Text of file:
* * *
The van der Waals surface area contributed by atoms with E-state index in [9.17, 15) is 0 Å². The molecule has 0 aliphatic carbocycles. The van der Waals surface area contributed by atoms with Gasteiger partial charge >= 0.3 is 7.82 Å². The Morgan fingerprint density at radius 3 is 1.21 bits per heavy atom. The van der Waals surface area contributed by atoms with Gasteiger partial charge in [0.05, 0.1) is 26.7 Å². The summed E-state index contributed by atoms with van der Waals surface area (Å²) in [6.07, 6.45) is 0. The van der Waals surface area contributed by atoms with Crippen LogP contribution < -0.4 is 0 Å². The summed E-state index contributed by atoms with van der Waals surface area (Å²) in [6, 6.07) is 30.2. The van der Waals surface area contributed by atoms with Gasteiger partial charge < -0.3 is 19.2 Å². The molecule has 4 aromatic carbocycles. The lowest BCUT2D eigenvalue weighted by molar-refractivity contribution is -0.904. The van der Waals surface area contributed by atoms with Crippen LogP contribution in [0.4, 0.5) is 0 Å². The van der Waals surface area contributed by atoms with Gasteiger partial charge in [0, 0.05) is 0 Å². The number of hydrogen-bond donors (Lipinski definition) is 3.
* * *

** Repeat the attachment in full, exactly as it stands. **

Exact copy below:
The van der Waals surface area contributed by atoms with E-state index in [9.17, 15) is 0 Å². The molecule has 0 aliphatic carbocycles. The van der Waals surface area contributed by atoms with Gasteiger partial charge >= 0.3 is 7.82 Å². The Morgan fingerprint density at radius 3 is 1.21 bits per heavy atom. The van der Waals surface area contributed by atoms with Gasteiger partial charge in [0.05, 0.1) is 26.7 Å². The summed E-state index contributed by atoms with van der Waals surface area (Å²) in [6.07, 6.45) is 0. The van der Waals surface area contributed by atoms with Crippen LogP contribution < -0.4 is 0 Å². The summed E-state index contributed by atoms with van der Waals surface area (Å²) in [6, 6.07) is 30.2. The van der Waals surface area contributed by atoms with Gasteiger partial charge < -0.3 is 19.2 Å². The molecule has 4 aromatic carbocycles. The lowest BCUT2D eigenvalue weighted by molar-refractivity contribution is -0.904. The van der Waals surface area contributed by atoms with Crippen LogP contribution in [0.4, 0.5) is 0 Å². The van der Waals surface area contributed by atoms with Gasteiger partial charge in [0, 0.05) is 0 Å². The number of hydrogen-bond donors (Lipinski definition) is 3.